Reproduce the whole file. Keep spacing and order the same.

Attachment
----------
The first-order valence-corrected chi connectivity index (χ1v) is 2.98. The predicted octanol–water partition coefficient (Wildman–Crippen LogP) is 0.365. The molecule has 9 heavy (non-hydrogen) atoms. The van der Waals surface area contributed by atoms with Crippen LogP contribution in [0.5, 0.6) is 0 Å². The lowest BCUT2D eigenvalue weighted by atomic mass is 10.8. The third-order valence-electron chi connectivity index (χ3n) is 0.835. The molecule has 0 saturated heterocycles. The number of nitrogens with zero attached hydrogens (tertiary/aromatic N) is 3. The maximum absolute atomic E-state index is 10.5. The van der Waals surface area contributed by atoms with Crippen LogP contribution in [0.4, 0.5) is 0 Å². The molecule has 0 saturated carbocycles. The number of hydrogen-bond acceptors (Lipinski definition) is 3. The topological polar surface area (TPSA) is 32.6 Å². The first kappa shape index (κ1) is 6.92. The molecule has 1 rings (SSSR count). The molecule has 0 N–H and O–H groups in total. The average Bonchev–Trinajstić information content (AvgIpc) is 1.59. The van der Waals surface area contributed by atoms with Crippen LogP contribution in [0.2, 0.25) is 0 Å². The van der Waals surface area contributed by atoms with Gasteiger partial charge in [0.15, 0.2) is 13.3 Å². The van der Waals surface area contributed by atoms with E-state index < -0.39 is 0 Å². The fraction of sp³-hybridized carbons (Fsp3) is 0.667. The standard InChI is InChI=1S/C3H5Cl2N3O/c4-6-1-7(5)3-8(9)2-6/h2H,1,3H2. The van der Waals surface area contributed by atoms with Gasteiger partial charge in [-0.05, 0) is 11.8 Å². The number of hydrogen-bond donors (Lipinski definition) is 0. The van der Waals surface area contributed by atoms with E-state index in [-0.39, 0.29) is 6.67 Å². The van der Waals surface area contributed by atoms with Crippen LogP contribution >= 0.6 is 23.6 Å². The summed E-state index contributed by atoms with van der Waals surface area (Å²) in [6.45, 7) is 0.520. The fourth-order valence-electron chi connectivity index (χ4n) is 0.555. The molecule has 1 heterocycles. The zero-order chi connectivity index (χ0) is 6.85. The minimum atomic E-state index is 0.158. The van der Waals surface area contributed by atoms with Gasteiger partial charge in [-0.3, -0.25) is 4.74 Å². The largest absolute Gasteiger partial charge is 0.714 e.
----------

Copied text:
The first-order valence-corrected chi connectivity index (χ1v) is 2.98. The predicted octanol–water partition coefficient (Wildman–Crippen LogP) is 0.365. The molecule has 9 heavy (non-hydrogen) atoms. The van der Waals surface area contributed by atoms with Crippen LogP contribution in [0.5, 0.6) is 0 Å². The lowest BCUT2D eigenvalue weighted by atomic mass is 10.8. The third-order valence-electron chi connectivity index (χ3n) is 0.835. The molecule has 0 saturated heterocycles. The number of nitrogens with zero attached hydrogens (tertiary/aromatic N) is 3. The maximum absolute atomic E-state index is 10.5. The van der Waals surface area contributed by atoms with Crippen LogP contribution in [0.4, 0.5) is 0 Å². The molecule has 0 saturated carbocycles. The number of hydrogen-bond acceptors (Lipinski definition) is 3. The topological polar surface area (TPSA) is 32.6 Å². The first kappa shape index (κ1) is 6.92. The molecule has 1 rings (SSSR count). The molecule has 0 N–H and O–H groups in total. The average Bonchev–Trinajstić information content (AvgIpc) is 1.59. The van der Waals surface area contributed by atoms with Crippen LogP contribution in [0.2, 0.25) is 0 Å². The van der Waals surface area contributed by atoms with Gasteiger partial charge in [0.15, 0.2) is 13.3 Å². The van der Waals surface area contributed by atoms with E-state index < -0.39 is 0 Å². The fraction of sp³-hybridized carbons (Fsp3) is 0.667. The standard InChI is InChI=1S/C3H5Cl2N3O/c4-6-1-7(5)3-8(9)2-6/h2H,1,3H2. The van der Waals surface area contributed by atoms with Gasteiger partial charge in [-0.05, 0) is 11.8 Å². The number of hydrogen-bond donors (Lipinski definition) is 0. The van der Waals surface area contributed by atoms with E-state index in [-0.39, 0.29) is 6.67 Å². The van der Waals surface area contributed by atoms with Crippen LogP contribution >= 0.6 is 23.6 Å². The summed E-state index contributed by atoms with van der Waals surface area (Å²) in [6.45, 7) is 0.520. The fourth-order valence-electron chi connectivity index (χ4n) is 0.555. The molecule has 1 heterocycles. The zero-order chi connectivity index (χ0) is 6.85. The minimum atomic E-state index is 0.158. The van der Waals surface area contributed by atoms with Gasteiger partial charge in [-0.3, -0.25) is 4.74 Å². The largest absolute Gasteiger partial charge is 0.714 e.